However, CEFTA agreement is still not fully functioning due to the unresolved issues concerning the status of UNMIK/Kosovo in the agreement. Disputes prevent the decision making process in the bodies of the agreement and free flow of goods across all CEFTA members.
To that end, let me list some key challenges:
- Kosovo customs stamp disputes prevents free flow of goods. In the Commission’s view, the Special representative of the UN Secretary General has duly notified the stamps and considered them as status neutral. Therefore, they need to be accepted by all parties so that normal trade can resume in line with CEFTA rules.
- CEFTA signatories need to ensure efficient decision-making mechanism within the relevant bodies and smooth functioning of the CEFTA Secretariat.
- We hope that the priorities and the desire to deliver of future chairmanship will be kept at the level of the chairmanship of this year.
- As regards the scope of activities, removal of technical barriers to trade needs to continue. To that end, we encourage the upcoming meeting of the relevant Working Group that is supported financially through IPA regional project.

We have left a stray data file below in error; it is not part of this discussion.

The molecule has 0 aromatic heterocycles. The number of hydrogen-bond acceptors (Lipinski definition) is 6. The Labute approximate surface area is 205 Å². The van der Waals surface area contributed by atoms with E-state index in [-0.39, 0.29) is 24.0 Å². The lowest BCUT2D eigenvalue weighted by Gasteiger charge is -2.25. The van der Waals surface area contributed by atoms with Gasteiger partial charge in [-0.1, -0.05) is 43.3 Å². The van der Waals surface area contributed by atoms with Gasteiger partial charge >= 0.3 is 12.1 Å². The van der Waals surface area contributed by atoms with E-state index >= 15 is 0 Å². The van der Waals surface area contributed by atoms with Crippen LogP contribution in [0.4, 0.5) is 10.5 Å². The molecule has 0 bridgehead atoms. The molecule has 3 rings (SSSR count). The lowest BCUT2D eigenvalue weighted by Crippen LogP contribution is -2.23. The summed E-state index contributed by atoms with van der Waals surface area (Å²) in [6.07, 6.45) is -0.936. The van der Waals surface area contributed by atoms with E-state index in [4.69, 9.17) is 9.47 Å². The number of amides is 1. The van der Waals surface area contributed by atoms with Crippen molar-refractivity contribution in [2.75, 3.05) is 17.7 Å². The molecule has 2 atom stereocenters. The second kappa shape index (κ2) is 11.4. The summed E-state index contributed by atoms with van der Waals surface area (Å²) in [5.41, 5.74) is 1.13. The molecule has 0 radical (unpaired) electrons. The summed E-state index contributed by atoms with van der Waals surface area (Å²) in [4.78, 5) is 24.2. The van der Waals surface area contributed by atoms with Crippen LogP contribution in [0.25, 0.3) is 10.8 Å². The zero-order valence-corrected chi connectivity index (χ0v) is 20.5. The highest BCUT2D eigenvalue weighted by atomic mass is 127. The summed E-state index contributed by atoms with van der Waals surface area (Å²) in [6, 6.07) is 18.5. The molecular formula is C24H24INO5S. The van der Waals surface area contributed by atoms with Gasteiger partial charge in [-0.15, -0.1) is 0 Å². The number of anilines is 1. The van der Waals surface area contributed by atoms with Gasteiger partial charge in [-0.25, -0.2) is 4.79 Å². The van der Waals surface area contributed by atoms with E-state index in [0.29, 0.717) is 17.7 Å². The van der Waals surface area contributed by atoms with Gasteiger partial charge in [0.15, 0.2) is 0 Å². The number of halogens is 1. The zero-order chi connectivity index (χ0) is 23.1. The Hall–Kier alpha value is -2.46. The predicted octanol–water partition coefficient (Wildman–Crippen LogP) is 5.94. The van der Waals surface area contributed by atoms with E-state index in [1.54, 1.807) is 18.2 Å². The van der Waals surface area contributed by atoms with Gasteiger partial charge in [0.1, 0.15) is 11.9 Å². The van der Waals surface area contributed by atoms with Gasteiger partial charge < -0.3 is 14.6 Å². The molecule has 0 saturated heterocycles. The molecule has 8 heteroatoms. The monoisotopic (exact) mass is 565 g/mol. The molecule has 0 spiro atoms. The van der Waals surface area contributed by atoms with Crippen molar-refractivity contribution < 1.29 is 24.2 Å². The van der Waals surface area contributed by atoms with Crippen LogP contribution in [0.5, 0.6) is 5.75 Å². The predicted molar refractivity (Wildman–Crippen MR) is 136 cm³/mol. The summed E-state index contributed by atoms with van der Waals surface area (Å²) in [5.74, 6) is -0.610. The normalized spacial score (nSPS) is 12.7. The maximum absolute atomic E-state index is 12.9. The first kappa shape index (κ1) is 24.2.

These challenges call for renewed commitment to the agreement and pragmatic solutions involving all CEFTA signatories.
The EU hopes that the CEFTA Joint Committee taking place in two days could make a step forward. In this context, we strongly encourage all parties concerned to seek practical and pragmatic solutions to ensure the inclusiveness of regional cooperation, without prejudice to the differing positions over the status of Kosovo. This calls for sustained political will but also flexibility, creativity and patience.
We invite all the relevant authorities of CEFTA parties to listen to the voices of companies and consumers when executing relevant regulatory and institutional reforms.
Let me at the end reassure all parties that the European Union remains committed to CEFTA. It is a flagship initiative of regional cooperation and a tool for economic development that reinforces EU integration process. For that, we intend to continue supporting it both politically and financially.